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The Hole Truth
Is the ozone layer on the mend? Perhaps.

Photo of this year's ozone hole On September 24, 2003, a news bulletin arrived from outer space. From the vantage of its 460-mile-high orbit, the satellite Earth Probe Total Ozone Mapping Spectrometer (TOMS) transmitted to the Goddard Space Flight Center a deceptively beautiful mosaic image that revealed the latest dimensions of the ozone hole over Antarctica. On that day, it measured 11.1 million square miles, the second-largest such hole ever recorded.

That sounds like bad news, but around the same time that the TOMS satellite beamed home its brilliant snapshots, a group of scientists from the National Oceanic and Atmospheric Administration found reason for cautious optimism. Air samples from Barrow, Alaska, and Cape Grim, Tasmania, as well as other distant locales showed that levels of bromine, a compound that depletes ozone 45 times more efficiently than the chlorine in chlorofluorocarbons (CFCs), have declined 5 percent over the last five years. The less bromine in the earth's lower atmosphere, the less damage done to the ozone layer in the stratosphere. "Based on our current knowledge, we are on course for recovery of ozone to pre-1980 levels sometime between 2040 and 2050," says Stephen Montzka, the study's lead researcher.

The reason for Montzka's upbeat forecast is simple: International efforts to control compounds that destroy ozone are working. The Montreal Protocol, adopted in 1987 and now ratified by 184 countries, regulates the release into the atmosphere of ozone-eating pollutants, including methyl bromide, a fumigant used to kill everything from fungi to furniture beetles. Since 1998, industrialized nations have cut the production of methyl bromide, a major source of the bromine, by more than 25 percent. A full phase-out is scheduled for January 1, 2005.

These signs are positive, but the ozone layer's future remains murky. It's hard to know, for instance, what effect greenhouse gases such as carbon dioxide may have on ozone levels. By the year 2050, these pollutants may alter temperatures in the stratosphere in ways not yet understood. U. S. policy poses another problem: While the nation has cut methyl bromide consumption in half since 1991, it still uses about 11,000 tons annually -- more than any other country. Claiming there is no cost-effective substitute for the fumigant, the United States now wants to increase usage and has requested big exemptions from the Montreal Protocol's regulations.
-- Jill Davis




Fishy Business
Where $25,000 Can't Buy Free Speech

Coastal Alliance for Aquaculture Reform ad

Care for some poached pesticides and PCBs? According to the Coastal Alliance for Aquaculture Reform (CAAR), these are the secret, none-too-savory ingredients in British Columbia's farmed salmon, more than 75 percent of which is sold to seafood lovers in the United States. Recently, the group launched an ad campaign calling on Americans to stop buying farmed salmon and asking major U.S. grocery chains -- including Safeway, Kroger, and Whole Foods -- to stop selling it.

In October, the Los Angeles Times, citing "business concerns," refused to print the ad -- even for the agreed-upon $25,042 payment. "They told us they would run it if we took the names of the stores out," says Jennifer Lash, a project leader for CAAR. "But we don't believe this is how a newspaper should be run."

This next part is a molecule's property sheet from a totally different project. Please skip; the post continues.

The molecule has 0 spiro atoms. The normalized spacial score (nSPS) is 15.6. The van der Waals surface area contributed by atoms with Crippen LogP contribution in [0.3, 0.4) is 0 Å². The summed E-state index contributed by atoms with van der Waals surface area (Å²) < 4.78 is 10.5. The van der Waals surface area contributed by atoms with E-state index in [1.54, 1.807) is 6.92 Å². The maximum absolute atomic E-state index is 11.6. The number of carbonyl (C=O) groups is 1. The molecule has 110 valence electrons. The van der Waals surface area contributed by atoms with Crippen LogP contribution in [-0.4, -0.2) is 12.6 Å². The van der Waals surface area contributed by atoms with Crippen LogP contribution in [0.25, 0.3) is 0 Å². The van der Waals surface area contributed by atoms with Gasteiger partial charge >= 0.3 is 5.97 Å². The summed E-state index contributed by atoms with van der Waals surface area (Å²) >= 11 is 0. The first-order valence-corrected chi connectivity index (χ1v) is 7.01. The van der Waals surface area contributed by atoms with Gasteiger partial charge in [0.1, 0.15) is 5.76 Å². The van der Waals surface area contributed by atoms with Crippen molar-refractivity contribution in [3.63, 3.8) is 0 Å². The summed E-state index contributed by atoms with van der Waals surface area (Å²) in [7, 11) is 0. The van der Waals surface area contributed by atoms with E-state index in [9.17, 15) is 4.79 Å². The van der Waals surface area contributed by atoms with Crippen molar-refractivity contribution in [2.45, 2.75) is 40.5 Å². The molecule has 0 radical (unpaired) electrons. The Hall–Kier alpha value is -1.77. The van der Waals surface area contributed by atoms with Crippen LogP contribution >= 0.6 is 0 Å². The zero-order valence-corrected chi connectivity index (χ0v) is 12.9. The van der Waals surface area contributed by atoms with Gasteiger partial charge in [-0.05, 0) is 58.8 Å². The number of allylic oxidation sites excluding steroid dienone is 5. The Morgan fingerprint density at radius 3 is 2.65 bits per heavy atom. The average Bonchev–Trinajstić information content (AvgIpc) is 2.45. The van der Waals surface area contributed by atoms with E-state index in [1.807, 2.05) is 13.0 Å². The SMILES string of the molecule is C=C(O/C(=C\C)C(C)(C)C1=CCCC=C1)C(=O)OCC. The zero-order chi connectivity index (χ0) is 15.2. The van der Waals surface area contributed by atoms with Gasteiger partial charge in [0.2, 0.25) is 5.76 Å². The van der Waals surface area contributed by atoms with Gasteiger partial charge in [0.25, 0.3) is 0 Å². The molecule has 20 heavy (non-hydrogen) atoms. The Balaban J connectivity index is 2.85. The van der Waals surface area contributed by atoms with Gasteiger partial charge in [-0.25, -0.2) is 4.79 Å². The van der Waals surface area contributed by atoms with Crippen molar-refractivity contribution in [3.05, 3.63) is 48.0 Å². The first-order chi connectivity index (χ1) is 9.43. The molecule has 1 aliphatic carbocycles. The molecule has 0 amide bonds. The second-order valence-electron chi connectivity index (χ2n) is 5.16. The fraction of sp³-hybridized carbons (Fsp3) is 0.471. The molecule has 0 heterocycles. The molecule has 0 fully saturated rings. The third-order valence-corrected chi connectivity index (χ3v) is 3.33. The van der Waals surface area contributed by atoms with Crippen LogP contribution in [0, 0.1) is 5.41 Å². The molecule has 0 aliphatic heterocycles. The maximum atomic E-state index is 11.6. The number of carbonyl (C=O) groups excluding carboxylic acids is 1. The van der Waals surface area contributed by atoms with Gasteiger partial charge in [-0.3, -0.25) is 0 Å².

The New York Times had no such had no such qualms, however. It published the ad on page A20 on October 31. For more information on the aquaculture campaign, see www.farmedanddangerous.org.
-- Molly M. Ginty











Photo of a shark fin


A new genetic test helps wildlife agents track down the real killers.

Mahmood Shivji, a geneticist and the director of a marine conservation research institute in Dania Beach, Florida, peered down at a container full of shark fins as wildlife agents from the National Oceanic and Atmospheric Administration stood by expectantly. The fins had been confiscated from a North Carolina fishing vessel, but Shivji couldn't be sure, just by eyeballing them, which species they came from. "If it's just a piece of meat, it's almost impossible to tell," he explains. So Shivji clipped a fingernail-sized bit of the fins and took them back to his lab. Two days later, Shivji's DNA testing revealed that the bin contained the fins of both dusky and night sharks, two species off-limits to fishing under federal law. Forensic evidence in hand, the officers tracked down the boat owner and its operator and slapped the pair with a $27,000 fine.

This kind of genetic sleuthing wasn't possible until very recently. Shivji and his team developed the first easy-to-use genetic test just two years ago specifically to help wildlife officers crack down on the illegal trade in shark parts. A smidgen of shark meat (even dried flesh will do) and $75 to cover the cost of the test are all that's needed. "We tried hard to make this a test that could be used by any lab with even modest genetic technology," says Shivji, whose work was published in the journal Conservation Biology. More recently, his team developed a DNA test that can identify the flesh of great white sharks, which are protected under the Convention on International Trade in Endandered Species.

The demand for shark fin soup, which still drives much of the shark trade, should keep Shivji's test in high demand; a single basking shark fin, for example, can fetch $6,000 or more.
-- John C. Ryan





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Photos: top, courtesy of NASA; right, Mark Bowler

OnEarth. Winter 2004
Copyright 2003 by the Natural Resources Defense Council